When the hunt for a fugitive causes police to institute a lockdown, everyday tensions in a quiet Pennsylvania town threaten to boil over in Knecht’s atmospheric debut.
At 16, Livy Marko is in the midst of the kind of small-town adolescence about which indie movies are made: she’s spending the sweltering summer babysitting, waitressing, and swimming in the creek with her longtime best friend, Nelson. So when the power goes out, it seems, at first, to “fit into a grand pattern of municipal slights”—Lomath, Pennsylvania, is not, in general, a hub of international intrigue. But, as soon becomes clear, the outage is no accident: the local police have blocked off the town on FBI orders. A fugitive from the Republic of Georgia is hiding in the Lomath woods, though the police won’t say more, and no one can come in or out of town until he’s found. As the lockdown drags on with no end in sight, the community becomes increasingly restless, and Livy finds herself inadvertently entangled in a potentially dangerous plot (or two)—and getting a surprise crash course in moral ambiguity along the way. Livy, however, isn’t the only one in Lomath keeping secrets; even her parents are more complicated than they initially appear. Knecht expertly captures the subtle social dynamics of a town suspended in crisis, chronicling mounting anxiety in crisp, unfussy prose. But while Livy and her family are drawn with tremendous precision—Livy’s relationship with her parents, in particular, is delightfully nuanced, and her complicated friendship with Nelson is fantastically un-twee—the novel occasionally feels just a bit overpopulated, with a few too many local personalities who never quite come into focus. Similarly, periodic sections focusing on the fugitive’s story are uniformly intriguing but lack the immediacy and impact of Livy’s narrative.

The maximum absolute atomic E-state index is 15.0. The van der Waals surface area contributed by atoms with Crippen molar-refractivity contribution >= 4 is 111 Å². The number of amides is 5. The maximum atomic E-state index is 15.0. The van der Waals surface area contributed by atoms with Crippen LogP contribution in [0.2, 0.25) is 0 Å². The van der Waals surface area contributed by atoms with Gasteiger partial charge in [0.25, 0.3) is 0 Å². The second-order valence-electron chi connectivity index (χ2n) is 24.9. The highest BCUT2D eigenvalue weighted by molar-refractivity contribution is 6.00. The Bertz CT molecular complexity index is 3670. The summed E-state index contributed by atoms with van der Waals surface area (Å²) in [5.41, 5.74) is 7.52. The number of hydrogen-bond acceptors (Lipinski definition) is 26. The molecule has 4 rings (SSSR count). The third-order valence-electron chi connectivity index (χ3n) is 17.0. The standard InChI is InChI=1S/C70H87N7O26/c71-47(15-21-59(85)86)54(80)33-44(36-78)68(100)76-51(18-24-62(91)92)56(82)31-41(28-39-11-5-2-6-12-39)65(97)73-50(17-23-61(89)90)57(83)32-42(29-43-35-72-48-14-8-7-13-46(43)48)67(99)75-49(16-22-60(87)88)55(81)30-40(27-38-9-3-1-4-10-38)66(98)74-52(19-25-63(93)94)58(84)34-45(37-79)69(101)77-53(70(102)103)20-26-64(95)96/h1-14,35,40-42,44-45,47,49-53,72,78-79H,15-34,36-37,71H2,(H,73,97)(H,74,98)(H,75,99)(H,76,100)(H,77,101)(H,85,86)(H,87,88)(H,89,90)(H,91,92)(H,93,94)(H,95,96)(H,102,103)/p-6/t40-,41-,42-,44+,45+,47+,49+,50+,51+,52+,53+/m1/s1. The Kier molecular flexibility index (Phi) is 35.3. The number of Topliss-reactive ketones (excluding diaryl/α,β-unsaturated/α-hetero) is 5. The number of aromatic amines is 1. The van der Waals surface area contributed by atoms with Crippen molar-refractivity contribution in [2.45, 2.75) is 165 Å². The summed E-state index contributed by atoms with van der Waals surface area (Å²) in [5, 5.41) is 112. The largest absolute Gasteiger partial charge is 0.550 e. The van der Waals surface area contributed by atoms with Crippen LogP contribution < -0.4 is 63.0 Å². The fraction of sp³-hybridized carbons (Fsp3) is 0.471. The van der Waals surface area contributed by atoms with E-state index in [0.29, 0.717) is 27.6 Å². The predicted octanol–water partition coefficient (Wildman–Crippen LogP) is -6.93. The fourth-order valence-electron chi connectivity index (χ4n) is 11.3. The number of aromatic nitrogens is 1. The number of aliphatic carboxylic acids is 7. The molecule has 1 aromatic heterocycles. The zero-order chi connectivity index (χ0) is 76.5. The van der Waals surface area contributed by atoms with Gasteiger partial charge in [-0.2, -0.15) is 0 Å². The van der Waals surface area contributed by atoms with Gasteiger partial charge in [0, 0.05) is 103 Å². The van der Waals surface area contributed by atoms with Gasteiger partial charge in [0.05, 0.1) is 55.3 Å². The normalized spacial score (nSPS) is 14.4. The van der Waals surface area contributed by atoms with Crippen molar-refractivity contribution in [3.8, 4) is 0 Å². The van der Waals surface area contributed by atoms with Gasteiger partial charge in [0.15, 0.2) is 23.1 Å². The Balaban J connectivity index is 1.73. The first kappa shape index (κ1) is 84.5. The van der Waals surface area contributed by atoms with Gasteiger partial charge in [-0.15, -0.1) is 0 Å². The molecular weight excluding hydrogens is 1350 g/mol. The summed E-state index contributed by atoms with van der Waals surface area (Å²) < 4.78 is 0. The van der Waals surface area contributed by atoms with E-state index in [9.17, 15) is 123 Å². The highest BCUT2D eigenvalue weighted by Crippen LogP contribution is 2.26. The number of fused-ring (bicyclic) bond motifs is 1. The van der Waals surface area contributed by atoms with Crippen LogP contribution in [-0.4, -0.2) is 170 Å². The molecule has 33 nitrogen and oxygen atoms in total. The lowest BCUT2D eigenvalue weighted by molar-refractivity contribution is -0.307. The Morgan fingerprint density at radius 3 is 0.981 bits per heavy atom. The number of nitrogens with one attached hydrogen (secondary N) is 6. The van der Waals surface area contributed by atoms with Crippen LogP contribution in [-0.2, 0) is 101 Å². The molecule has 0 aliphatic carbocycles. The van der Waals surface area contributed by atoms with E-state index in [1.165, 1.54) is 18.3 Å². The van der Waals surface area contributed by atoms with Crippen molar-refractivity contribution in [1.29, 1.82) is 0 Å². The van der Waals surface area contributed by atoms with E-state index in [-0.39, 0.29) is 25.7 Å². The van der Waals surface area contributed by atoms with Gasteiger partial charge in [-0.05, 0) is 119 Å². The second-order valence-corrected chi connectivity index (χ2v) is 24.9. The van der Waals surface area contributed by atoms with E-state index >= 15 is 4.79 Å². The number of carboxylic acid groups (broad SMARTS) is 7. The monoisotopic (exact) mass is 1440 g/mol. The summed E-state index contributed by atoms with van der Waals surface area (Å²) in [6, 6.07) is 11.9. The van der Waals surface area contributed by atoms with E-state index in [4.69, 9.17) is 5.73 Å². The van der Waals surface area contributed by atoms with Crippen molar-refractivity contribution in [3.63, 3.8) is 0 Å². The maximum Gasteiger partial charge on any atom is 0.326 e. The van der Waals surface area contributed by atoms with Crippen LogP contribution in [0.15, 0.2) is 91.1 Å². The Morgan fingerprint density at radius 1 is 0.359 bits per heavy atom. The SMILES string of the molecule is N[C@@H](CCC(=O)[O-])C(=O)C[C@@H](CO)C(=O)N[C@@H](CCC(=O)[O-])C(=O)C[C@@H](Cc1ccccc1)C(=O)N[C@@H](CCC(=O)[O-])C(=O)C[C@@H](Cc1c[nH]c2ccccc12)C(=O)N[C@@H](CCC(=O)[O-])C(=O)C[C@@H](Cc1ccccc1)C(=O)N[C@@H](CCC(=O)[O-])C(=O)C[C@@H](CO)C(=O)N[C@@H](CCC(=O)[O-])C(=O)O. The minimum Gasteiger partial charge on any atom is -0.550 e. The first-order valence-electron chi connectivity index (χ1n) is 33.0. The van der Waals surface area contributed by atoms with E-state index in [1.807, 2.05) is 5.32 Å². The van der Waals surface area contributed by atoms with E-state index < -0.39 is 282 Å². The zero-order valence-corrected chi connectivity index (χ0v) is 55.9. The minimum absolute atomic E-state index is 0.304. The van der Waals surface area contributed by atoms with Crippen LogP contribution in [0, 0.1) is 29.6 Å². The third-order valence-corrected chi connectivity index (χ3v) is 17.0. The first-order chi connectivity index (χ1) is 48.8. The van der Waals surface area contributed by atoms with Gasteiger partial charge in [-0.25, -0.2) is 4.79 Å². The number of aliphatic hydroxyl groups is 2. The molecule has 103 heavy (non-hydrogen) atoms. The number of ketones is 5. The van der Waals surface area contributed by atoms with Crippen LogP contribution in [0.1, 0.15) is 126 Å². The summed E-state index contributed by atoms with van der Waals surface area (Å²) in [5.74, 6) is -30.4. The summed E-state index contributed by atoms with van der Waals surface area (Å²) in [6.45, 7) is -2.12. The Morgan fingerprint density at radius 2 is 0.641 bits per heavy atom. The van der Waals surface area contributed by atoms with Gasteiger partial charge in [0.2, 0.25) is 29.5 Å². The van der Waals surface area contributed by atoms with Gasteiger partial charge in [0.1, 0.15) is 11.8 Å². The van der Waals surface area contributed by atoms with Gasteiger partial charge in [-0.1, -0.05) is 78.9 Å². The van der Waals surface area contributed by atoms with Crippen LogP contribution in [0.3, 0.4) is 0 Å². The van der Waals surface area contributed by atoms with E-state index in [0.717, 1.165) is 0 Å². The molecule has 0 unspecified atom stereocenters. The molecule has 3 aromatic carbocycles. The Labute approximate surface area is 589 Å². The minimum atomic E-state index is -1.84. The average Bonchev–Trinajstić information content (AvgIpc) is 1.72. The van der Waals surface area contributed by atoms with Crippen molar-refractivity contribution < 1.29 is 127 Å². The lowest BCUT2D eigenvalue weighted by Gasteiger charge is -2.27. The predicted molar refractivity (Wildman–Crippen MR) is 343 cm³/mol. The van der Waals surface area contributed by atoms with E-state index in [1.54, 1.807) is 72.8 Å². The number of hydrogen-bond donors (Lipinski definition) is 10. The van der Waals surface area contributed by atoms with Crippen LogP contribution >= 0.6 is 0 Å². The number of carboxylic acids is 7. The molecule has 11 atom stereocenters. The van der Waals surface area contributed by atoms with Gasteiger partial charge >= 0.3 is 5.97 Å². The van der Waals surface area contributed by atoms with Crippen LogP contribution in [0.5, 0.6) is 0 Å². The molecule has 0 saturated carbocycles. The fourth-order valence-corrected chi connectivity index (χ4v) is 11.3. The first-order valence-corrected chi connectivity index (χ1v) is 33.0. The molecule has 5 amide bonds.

A thoughtful novel that resists easy moralizing.